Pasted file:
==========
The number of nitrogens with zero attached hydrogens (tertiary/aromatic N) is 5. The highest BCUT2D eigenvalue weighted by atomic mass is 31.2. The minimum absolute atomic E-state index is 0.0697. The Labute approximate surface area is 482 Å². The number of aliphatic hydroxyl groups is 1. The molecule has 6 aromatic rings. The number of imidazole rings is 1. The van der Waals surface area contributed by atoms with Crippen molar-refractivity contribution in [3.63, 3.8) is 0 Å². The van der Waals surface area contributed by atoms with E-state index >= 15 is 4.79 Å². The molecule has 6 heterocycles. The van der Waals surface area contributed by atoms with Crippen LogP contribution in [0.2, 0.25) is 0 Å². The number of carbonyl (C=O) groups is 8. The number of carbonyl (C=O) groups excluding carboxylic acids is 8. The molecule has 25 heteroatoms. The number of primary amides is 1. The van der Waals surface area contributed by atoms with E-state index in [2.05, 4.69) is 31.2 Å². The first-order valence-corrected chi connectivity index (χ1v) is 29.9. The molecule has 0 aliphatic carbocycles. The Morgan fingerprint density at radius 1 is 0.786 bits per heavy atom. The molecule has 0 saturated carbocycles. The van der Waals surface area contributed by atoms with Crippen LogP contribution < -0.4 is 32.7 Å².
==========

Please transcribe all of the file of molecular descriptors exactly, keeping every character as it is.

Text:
The number of nitrogens with zero attached hydrogens (tertiary/aromatic N) is 5. The highest BCUT2D eigenvalue weighted by atomic mass is 31.2. The minimum absolute atomic E-state index is 0.0697. The Labute approximate surface area is 482 Å². The number of aliphatic hydroxyl groups is 1. The molecule has 6 aromatic rings. The number of imidazole rings is 1. The van der Waals surface area contributed by atoms with Crippen molar-refractivity contribution in [3.63, 3.8) is 0 Å². The van der Waals surface area contributed by atoms with E-state index >= 15 is 4.79 Å². The molecule has 6 heterocycles. The van der Waals surface area contributed by atoms with Crippen LogP contribution in [0.2, 0.25) is 0 Å². The number of carbonyl (C=O) groups is 8. The number of carbonyl (C=O) groups excluding carboxylic acids is 8. The molecule has 25 heteroatoms. The number of primary amides is 1. The van der Waals surface area contributed by atoms with E-state index in [2.05, 4.69) is 31.2 Å². The first-order valence-corrected chi connectivity index (χ1v) is 29.9. The molecule has 0 aliphatic carbocycles. The Morgan fingerprint density at radius 1 is 0.786 bits per heavy atom. The molecule has 0 saturated carbocycles. The van der Waals surface area contributed by atoms with Crippen LogP contribution < -0.4 is 32.7 Å².